Here, I'll even provide a link:
http://www.usajobs.opm.gov/

Posted by: Nylund154 | November 30, 2010 3:34 PM | Report abuse

With so much consternation about the President's action, people seem to have missed one important reality. If Democrats cannot assume a leadership role in proposing realistic budget cuts and sensible tax increases, their entire agenda is put at risk as they will be on the fast track to permanent minority status.

The American people want us to put our fiscal house in order and they want us to do it now.

Cuts do not need to occur prior to, say, 2012 when we (hopefully) experience solid economic growth. However we as a party and a nation need to prove that there is a politically realistic plan to get rid of deficit spending within a finite length of time.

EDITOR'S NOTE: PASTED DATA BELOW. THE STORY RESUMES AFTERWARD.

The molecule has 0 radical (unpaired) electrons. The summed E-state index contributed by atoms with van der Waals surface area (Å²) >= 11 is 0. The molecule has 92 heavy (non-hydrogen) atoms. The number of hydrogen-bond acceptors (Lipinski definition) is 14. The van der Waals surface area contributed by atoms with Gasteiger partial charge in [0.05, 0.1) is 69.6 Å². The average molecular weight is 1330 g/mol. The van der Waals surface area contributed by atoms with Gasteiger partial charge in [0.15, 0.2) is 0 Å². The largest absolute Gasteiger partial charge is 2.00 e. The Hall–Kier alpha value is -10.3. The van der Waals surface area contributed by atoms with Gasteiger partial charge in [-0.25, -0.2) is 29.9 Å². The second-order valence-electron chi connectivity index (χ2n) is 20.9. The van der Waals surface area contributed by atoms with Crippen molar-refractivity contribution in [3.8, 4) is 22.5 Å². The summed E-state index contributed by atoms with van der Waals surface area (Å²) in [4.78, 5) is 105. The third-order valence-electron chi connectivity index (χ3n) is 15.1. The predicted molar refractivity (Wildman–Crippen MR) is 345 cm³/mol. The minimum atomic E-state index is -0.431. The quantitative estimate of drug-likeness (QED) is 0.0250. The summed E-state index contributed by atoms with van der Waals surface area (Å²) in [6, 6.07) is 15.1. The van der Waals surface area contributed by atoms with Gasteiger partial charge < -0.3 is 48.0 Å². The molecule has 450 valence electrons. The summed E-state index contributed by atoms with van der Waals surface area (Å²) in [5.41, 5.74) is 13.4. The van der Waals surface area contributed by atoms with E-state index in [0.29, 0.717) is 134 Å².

Posted by: bouvier7 | November 30, 2010 3:41 PM | Report abuse

Ezra,

"But it misses that federal workers are insulated from the ups, too."

And so are 95% of private sector workers. At least, they are 90% insulated from the ups. During the dot-com boom, I was a private sector worker. I enjoyed a brief period of a tripled net worth (of the kind a Wallstreet CEO might scrape off the bottom of their shoe, but still, good for me). but what the boomlet giveth, the boomlet taketh away. For most folks in the private sector, what, if anything, they gain from an economic boom immediately vanishes, often leaving a ton of debt in its wake.

I spent almost 20 years working in the private sector. I now work for a local school system--and I can tell you that there is more security and advantage to working for even local government (which is rarely as generous as the federal government) than in 20 years of working at 5 different companies, many of whom did experiencing serious income booms (and then busts) during the times I worked for them.